Although I discovered Rio at a Horror convention, I wouldn't necessarily call him a Horror writer. Speculative fiction maybe? Actually, he's just a damn fine writer.
Westlake Soul is his best book to date. Westlake is a 23 year old former surfing champion. Now more like a young Stephen Hawking, but much smarter.
After a surfing accident, he wakes up with the most powerful mind on the planet, but a body like a wet paper bag.
The story is told by a third party, as directed by Westlake's mind, so it comes across as first person. He communicates telepathically with his dog, Hub. In his mind, he also does epic battle with Dr. Quietus, his archenemy, (doesn't every superhero have one). In addition, Westlake can travel anywhere through a kind of astral projection.
To the outside world, Westlake Soul is in a persistent vegetative state. Westlake's story is at times sadand and often exhilarating, you'll find yourself rooting for him to use his powerful mind to find a way to break through the silence and find a way to recover his life.
Rio Youers deals with some heavy material here and does a fine job of shedding light on how we view accident victims who are left in comas, paralyzed or left in uncommunicative states. This is a beautiful story which made me smile, made me angry and made me cry. It's what a good book should do. I am so looking forward to what comes next from the mind of Rio Youers.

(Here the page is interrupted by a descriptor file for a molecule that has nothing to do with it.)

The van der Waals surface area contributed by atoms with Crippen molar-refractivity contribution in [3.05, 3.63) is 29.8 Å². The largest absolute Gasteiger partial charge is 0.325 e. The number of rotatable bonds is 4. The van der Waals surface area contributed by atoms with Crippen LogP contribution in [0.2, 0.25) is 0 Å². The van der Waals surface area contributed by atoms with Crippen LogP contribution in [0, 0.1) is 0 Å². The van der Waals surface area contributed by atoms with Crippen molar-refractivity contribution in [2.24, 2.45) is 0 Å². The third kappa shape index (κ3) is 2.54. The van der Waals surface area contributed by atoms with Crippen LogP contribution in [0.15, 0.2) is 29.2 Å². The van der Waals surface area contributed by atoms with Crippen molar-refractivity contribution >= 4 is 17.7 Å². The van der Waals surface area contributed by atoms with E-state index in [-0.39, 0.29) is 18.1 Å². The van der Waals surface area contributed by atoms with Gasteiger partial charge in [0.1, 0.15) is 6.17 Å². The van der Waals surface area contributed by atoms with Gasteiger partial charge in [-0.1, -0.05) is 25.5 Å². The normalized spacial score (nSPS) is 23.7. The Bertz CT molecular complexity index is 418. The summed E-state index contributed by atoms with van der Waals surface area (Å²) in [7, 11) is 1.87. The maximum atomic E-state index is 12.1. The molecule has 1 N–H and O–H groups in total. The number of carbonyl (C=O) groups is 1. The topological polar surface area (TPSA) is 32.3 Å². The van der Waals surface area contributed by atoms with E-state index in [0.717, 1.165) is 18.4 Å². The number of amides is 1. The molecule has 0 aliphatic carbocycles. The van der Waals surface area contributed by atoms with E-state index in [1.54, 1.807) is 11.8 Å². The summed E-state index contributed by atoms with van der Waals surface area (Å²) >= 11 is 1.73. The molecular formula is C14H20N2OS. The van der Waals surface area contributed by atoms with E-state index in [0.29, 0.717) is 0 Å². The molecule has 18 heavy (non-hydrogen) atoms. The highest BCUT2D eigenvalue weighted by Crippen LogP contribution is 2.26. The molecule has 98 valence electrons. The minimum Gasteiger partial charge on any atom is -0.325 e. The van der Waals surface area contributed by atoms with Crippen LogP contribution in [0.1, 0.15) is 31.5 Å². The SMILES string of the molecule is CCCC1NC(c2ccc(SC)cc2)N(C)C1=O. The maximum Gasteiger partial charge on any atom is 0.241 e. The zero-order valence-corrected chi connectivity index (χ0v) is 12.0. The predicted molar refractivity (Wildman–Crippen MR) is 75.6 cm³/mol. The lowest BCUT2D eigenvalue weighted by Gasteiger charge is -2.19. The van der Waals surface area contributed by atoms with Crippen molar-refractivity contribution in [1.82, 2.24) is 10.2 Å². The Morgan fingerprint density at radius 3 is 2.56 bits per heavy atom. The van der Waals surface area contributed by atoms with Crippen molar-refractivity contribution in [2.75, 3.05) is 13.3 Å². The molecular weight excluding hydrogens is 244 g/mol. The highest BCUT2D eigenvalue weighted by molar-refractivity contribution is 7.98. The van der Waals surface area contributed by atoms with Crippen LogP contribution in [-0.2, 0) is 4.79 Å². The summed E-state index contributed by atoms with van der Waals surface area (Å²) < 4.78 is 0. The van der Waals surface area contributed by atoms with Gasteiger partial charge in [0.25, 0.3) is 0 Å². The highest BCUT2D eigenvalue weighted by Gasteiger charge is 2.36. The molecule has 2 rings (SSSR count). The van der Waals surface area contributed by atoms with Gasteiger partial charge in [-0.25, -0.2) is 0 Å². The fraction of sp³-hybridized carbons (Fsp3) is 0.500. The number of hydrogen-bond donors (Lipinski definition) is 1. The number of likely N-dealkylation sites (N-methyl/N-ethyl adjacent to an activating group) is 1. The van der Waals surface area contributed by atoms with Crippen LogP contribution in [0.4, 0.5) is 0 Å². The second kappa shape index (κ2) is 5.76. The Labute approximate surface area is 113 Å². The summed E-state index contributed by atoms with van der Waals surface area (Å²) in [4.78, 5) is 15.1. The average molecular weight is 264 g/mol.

Westlake Soul is available as a Trade Paperback and e-book from Chizine Publications as well as Amazon.com.
Saturday, May 5, 2012
5 of 5 Stars
The Wind Through the Keyhole is a story told by a young Roland Deschain, of Gilead. One read to him by his Mother when he was but a child. Here, it is a story, within a story told by a much older Roland about the time his Father sent him to Debaria to find and deal with a murderous skin-man, a shape-shifter of sorts. That would make The Wind Through the Keyhole a story within a story within a tale which sai King has been weaving for more than 30 years. That, in itself makes this a remarkable work.
Was there something missing in the seven volumes that make up the Dark Tower series? Not really. This work does little to fill in any gaps between books 4 and 5. At the same time, it was wonderful to once again visit Mid-World, to be with Roland and his Kat-tet, even for a brief time.
The bulk of this volume deals with Roland and his ka-mate, Jamie DeCurry, and their hunt for the skin-man and the telling of the actual tale of the Wind Through the Keyhole.
Although you may enjoy this book without having read any of the DT books that come before or after this one in the DT series. I believe you will enjoy The Wind Through the Keyhole more if you've already read them all. There are multiple references to things that have already happened and even people and events that are yet to come. Constant readers are sure to enjoy the number "nineteen" occurring from time to time. Plus, anyone with an iPhone 4s will be asking themselves if Daria is a Mid-Word version of Siri.
Is King finished with Roland's tale? Maybe. But, if this book sells and the muse from MId-World speaks again, maybe not. And that would be just fine with me.
Currently available in Hardcover and digital formats from the usual sources.